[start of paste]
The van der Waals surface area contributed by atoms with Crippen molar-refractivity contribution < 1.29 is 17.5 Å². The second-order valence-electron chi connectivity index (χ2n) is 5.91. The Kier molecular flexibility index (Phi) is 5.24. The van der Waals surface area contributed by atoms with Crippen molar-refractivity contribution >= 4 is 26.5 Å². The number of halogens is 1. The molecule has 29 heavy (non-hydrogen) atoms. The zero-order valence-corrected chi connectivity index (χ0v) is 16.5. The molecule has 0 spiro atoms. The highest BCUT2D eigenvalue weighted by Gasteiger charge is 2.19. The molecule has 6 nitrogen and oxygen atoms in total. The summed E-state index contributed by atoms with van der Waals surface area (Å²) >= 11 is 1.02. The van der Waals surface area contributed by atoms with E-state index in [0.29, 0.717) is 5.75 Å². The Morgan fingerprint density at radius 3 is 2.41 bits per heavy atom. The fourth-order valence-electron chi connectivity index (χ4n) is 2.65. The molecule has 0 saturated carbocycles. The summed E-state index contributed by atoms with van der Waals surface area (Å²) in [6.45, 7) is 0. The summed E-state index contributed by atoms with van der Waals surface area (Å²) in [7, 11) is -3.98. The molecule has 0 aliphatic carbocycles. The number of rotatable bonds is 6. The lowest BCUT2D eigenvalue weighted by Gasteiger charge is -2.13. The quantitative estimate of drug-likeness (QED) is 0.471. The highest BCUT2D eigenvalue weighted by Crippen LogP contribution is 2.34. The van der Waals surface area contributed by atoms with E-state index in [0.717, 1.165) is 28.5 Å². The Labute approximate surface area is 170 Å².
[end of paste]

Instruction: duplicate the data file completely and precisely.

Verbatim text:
The van der Waals surface area contributed by atoms with Crippen molar-refractivity contribution < 1.29 is 17.5 Å². The second-order valence-electron chi connectivity index (χ2n) is 5.91. The Kier molecular flexibility index (Phi) is 5.24. The van der Waals surface area contributed by atoms with Crippen molar-refractivity contribution >= 4 is 26.5 Å². The number of halogens is 1. The molecule has 29 heavy (non-hydrogen) atoms. The zero-order valence-corrected chi connectivity index (χ0v) is 16.5. The molecule has 0 spiro atoms. The highest BCUT2D eigenvalue weighted by Gasteiger charge is 2.19. The molecule has 6 nitrogen and oxygen atoms in total. The summed E-state index contributed by atoms with van der Waals surface area (Å²) >= 11 is 1.02. The van der Waals surface area contributed by atoms with E-state index in [0.29, 0.717) is 5.75 Å². The Morgan fingerprint density at radius 3 is 2.41 bits per heavy atom. The fourth-order valence-electron chi connectivity index (χ4n) is 2.65. The molecule has 0 saturated carbocycles. The summed E-state index contributed by atoms with van der Waals surface area (Å²) in [6.45, 7) is 0. The summed E-state index contributed by atoms with van der Waals surface area (Å²) in [7, 11) is -3.98. The molecule has 0 aliphatic carbocycles. The number of rotatable bonds is 6. The lowest BCUT2D eigenvalue weighted by Gasteiger charge is -2.13. The quantitative estimate of drug-likeness (QED) is 0.471. The highest BCUT2D eigenvalue weighted by Crippen LogP contribution is 2.34. The van der Waals surface area contributed by atoms with E-state index in [0.717, 1.165) is 28.5 Å². The Labute approximate surface area is 170 Å².